A new report says that 2016 was “the deadliest yet” for Syrian children
A new report from the children’s charity UNICEF says Syrian children have “paid the heaviest price in this six-year war,” laying out in stark detail the horrors perpetrated against minors during the civil war in 2016 alone, with 652 children killed in attacks and at least 850 others recruited to take part in the fighting — including, in extreme cases, as executioners, suicide bombers, and prison guards.
The report says that a drastic escalation of violence meant that suffering “hit rock-bottom” for Syrian children in 2016.
“The depth of suffering is unprecedented,” Geert Cappelaere, UNICEF regional director for the Middle East and North Africa, said in a statement. “Millions of children in Syria come under attack on a daily basis, their lives turned upside down. Each and every child is scarred for life with horrific consequences on their health, well-being and future.”
As well as the rising death toll, the conflict has also forced families to take drastic measures just to survive. This has seen a rise in child labor, early marriage and child recruitment. The number of children coerced to take part in fighting almost tripled compared to 2015, and children are being recruited at an ever younger age.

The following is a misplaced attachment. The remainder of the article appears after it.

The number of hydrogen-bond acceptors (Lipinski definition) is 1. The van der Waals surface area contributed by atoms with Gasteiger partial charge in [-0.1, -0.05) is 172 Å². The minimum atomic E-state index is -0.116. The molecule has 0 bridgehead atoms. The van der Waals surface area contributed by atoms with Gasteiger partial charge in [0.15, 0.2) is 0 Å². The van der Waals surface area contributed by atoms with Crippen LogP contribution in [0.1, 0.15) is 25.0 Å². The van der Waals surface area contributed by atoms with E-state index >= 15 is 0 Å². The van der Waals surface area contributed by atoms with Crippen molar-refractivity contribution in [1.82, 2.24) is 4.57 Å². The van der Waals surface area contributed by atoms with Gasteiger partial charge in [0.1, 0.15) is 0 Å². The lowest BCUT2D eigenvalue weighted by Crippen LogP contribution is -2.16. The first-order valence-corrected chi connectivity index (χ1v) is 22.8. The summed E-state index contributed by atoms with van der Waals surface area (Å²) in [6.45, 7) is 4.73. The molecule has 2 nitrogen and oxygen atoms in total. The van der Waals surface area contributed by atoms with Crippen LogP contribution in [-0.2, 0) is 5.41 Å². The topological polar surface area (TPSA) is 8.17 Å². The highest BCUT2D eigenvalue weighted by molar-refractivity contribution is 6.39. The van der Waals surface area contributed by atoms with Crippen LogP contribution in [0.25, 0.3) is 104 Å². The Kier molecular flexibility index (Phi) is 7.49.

Juliette Touma, Unicef’s regional spokesperson, told the Guardian that children are “being used to man checkpoints, being trained to use weapons, serving as prison guards. We also have reports of sexual abuse of girls by underage children, so it’s very grim.”
The charity says the number of children who have died in fighting is likely to be much higher than the verified figure given.
Here are some of the grim statistics:
- 5.8 million children in Syria are in need of aid
- 652 children were killed from attacks in 2016 — a 20% increase on the year before
- 255 of the children killed in Syria last year died in or near a school
- 96 children were killed in Aleppo with 223 children injured in a single week last September
- 84 attacks on schools were documented by the United Nations in 2016
- 850 children were recruited last year to fight in the conflict, up from 362 in 2015
- 6 million children now depend on humanitarian aid to survive – a 12-fold increase from 2012
- 2.3 million children are now living as refugees in Turkey, Lebanon, Jordan, Egypt and Iraq, with many taking the “death boats” crossing the Mediterranean to Europe
- 280,000 children live under siege in hard-to-reach areas, with food and medical supplies almost severely restricted
There are some small signs of hope however. Last year, some 12,600 school children crossed active conflict lines in Syria to sit for their final school exams.